Where is the wildlife

Glen Wiens (Voice of the People, Feb. 4) and other farmers have responded to my letter that ran Jan. 31 in Voice of the People. As Wiens says, my article is quite disturbing.

It is supposed to be.

However the subject is not about an attack on agriculture, it is a question. My simple question is: Where have all the insects/wildlife gone? The bees, butterflies, wildlife, etc. not showing up is not just a rural event.

In Hastings, the insects no longer have a presence as they did 10 years ago. With irrigation in Nebraska, the insects and wildlife did not lose population for lack of water.

I am not the only one observing this matter. The following is an appropriate example.

Most of our monarch butterflies spend the winter near Mexico City. Until a few years ago, their haven occupied some 46 acres of forest; however, this winter less than 2 acres is needed for all the migrating monarchs.

Biologists have indicated at least two main factors for this huge drop in migrating monarchs:

1. Less natural environment in the U.S. and Canada. For example, pastureland being turned in tilled acres and farmed.

2. Virtual eradication of the milkweed plant by herbicides. Milkweed is the food supply that the monarch butterfly must have. Our Midwest corn belt is a critical feeding ground for the monarchs, which once found a ready source of milkweed growing between the rows of millions of acres of soybeans and corn. But the enormous use of herbicide-tolerant (GMOs) has enabled farmers to wipe out the milkweed, and with it much of the butterflies’ food supply.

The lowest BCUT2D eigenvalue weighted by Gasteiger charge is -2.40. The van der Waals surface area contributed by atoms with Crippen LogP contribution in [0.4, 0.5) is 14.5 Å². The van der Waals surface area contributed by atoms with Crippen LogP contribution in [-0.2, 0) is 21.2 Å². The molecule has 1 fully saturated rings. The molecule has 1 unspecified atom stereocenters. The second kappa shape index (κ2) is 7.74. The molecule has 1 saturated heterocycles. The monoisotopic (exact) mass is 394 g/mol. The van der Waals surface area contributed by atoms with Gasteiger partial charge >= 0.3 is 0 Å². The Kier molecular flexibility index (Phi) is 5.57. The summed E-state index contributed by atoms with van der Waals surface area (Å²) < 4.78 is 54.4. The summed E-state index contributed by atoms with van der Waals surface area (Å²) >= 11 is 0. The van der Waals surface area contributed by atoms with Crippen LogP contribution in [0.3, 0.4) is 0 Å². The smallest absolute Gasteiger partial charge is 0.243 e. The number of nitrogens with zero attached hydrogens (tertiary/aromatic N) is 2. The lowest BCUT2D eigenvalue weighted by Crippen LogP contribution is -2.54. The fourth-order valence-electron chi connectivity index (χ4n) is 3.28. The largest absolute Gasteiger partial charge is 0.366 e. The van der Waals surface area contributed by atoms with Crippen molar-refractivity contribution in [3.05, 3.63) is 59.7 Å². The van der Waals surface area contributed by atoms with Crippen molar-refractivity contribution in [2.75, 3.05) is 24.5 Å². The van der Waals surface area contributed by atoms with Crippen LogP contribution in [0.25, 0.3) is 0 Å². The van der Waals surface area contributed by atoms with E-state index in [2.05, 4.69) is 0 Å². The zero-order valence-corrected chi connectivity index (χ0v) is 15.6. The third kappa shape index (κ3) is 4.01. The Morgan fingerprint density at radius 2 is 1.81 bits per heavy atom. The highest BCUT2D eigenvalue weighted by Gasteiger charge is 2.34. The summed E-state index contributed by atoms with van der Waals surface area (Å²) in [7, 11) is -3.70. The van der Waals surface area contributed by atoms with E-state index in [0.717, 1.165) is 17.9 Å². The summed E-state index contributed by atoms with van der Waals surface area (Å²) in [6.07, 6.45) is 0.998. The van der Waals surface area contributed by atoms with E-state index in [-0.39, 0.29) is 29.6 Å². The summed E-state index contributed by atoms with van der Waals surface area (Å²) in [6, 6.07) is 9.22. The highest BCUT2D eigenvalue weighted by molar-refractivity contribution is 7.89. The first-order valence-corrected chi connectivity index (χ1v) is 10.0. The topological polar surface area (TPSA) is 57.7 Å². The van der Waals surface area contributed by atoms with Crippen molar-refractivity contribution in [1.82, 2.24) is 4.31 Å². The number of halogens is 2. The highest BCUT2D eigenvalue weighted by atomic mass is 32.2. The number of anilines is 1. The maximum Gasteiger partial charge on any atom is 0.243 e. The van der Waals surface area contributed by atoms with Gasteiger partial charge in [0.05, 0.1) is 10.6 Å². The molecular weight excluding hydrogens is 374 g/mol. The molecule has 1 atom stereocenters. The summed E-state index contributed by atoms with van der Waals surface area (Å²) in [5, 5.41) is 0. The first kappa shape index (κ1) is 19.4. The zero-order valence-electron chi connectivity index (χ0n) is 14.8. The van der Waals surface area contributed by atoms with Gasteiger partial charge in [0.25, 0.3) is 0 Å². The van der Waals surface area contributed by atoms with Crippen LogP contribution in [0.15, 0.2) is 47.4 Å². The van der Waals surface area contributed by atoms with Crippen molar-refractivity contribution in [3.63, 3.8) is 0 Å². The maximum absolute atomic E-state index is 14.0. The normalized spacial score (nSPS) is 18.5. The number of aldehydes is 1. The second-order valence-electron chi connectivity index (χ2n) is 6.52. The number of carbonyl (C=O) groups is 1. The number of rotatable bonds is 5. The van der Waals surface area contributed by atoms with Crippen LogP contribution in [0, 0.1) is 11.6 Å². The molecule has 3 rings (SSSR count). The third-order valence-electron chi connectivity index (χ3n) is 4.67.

Yes, this is just one example explaining, “Where have all the critters gone?”

But there is hope as most ag people are open to ways where they can feed people, make a profit and not diminish the balance of nature.

An example is Gabe Brown of Bismarck, N.D., a pioneering soul who uses no pesticides, no herbicides or commercial (synthetic) fertilizers. With only 15 inches of annual precipitation, his dryland corn makes 140 bushel per acre at the cost of $1.42 per bushel. He has counted an excess of 100 species of healthy plants in the pasture. Because his grain and livestock is organic, it commands a dollar premium to consumers. (This is a banker’s dream!)

A closing note on who demands food free of GMOs. It is the White House where our U.S. president resides. This has been the policy for the last three of our country’s presidents.

Does anyone wonder why?

Butch Hughes
Hastings



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